Changing waterways

Faisal Magray/UNICEF
Changing Water System}

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Human activities such as damming, industrial and agricultural production and land-use change, are changing natural freshwater systems around the world, from rivers and lakes to wetlands and groundwater reservoirs. As climate change exposes the vulnerability of our freshwater sources and infrastructure, 30% of freshwater ecosystems have been lost in the past 50 years alone. This causes a threat to the billions of people around the world relying on them for food, water and livelihoods and increases their vulnerability to hazards such as extreme weather events.

Related Cases


On 1 September 2021, remnants of Hurricane Ida, the costliest disaster of 2021, brought historic rainfall to New York City, triggering the city’s first-ever flash flood alerts as water flooded streets, subway stations and apartments.

Lagos faces increasingly severe annual flooding, exacerbated by sea level rise and subsidence. In 2021, floods again submerged vehicles and houses, displacing thousands from their homes.

During the 2020-2021 typhoon season, for the first time in 56 years, no typhoon made landfall on Taiwan, leading to one of the worst droughts in the island’s history. As reservoirs fell below 5% capacity, more than one million households and businesses had to ration water.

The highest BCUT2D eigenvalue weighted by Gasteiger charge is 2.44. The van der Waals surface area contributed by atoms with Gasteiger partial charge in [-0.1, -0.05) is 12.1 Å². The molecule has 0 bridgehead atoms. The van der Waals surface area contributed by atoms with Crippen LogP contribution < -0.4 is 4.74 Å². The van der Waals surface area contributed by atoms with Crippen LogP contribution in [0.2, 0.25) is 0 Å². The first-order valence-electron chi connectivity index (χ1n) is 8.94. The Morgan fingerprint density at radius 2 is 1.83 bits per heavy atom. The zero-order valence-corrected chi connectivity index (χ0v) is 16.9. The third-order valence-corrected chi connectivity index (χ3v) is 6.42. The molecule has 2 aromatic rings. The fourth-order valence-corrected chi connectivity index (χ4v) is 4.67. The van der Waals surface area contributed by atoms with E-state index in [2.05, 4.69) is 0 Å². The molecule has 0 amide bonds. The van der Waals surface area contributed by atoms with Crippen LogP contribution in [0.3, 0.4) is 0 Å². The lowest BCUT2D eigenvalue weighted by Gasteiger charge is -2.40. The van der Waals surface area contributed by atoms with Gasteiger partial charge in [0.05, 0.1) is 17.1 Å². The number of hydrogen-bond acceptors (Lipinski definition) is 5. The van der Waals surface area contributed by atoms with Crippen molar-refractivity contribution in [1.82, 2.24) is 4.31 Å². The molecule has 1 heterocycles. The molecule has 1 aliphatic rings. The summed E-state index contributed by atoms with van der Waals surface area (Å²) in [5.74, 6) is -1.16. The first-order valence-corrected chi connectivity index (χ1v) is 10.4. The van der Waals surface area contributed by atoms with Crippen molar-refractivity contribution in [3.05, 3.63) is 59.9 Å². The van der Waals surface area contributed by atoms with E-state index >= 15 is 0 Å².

Chinese Paddlefish have been around for an estimated 200 million years, but were declared extinct in 2020. While overfishing and pollution played an accelerating role, much of its demise can be attributed to the multiple dam constructions on the Yangtze River.

On 20 May 2020, Super Cyclone Amphan hit the Sundarbans region bordering India and Bangladesh as a Category 5 storm, with wind speeds over 260 km/h, killing over 100 people and displacing over 4.9 million.

Explore more from the 2023 report